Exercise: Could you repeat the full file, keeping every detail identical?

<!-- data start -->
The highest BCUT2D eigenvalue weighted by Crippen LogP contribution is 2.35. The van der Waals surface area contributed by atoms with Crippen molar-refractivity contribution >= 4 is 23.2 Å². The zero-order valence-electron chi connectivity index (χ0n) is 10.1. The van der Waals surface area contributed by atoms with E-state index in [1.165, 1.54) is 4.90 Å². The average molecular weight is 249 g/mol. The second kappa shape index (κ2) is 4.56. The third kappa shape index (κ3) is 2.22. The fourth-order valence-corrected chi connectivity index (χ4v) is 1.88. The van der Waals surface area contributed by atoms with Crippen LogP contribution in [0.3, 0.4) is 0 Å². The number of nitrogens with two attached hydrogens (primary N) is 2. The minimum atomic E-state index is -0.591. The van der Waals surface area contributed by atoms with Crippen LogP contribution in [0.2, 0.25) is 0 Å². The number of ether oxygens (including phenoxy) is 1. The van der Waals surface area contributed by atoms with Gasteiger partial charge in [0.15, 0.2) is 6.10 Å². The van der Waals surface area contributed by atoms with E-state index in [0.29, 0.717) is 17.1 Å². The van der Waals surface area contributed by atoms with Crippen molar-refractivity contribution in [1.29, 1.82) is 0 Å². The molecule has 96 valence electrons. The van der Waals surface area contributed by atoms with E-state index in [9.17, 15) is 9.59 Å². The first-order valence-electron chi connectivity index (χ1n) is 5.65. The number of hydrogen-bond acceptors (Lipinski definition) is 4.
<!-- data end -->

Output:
The highest BCUT2D eigenvalue weighted by Crippen LogP contribution is 2.35. The van der Waals surface area contributed by atoms with Crippen molar-refractivity contribution >= 4 is 23.2 Å². The zero-order valence-electron chi connectivity index (χ0n) is 10.1. The van der Waals surface area contributed by atoms with E-state index in [1.165, 1.54) is 4.90 Å². The average molecular weight is 249 g/mol. The second kappa shape index (κ2) is 4.56. The third kappa shape index (κ3) is 2.22. The fourth-order valence-corrected chi connectivity index (χ4v) is 1.88. The van der Waals surface area contributed by atoms with Crippen LogP contribution in [0.3, 0.4) is 0 Å². The number of nitrogens with two attached hydrogens (primary N) is 2. The minimum atomic E-state index is -0.591. The van der Waals surface area contributed by atoms with Crippen LogP contribution in [0.2, 0.25) is 0 Å². The number of ether oxygens (including phenoxy) is 1. The van der Waals surface area contributed by atoms with Gasteiger partial charge in [0.15, 0.2) is 6.10 Å². The van der Waals surface area contributed by atoms with E-state index in [0.29, 0.717) is 17.1 Å². The van der Waals surface area contributed by atoms with Crippen molar-refractivity contribution in [1.29, 1.82) is 0 Å². The molecule has 96 valence electrons. The van der Waals surface area contributed by atoms with E-state index in [9.17, 15) is 9.59 Å². The first-order valence-electron chi connectivity index (χ1n) is 5.65. The number of hydrogen-bond acceptors (Lipinski definition) is 4.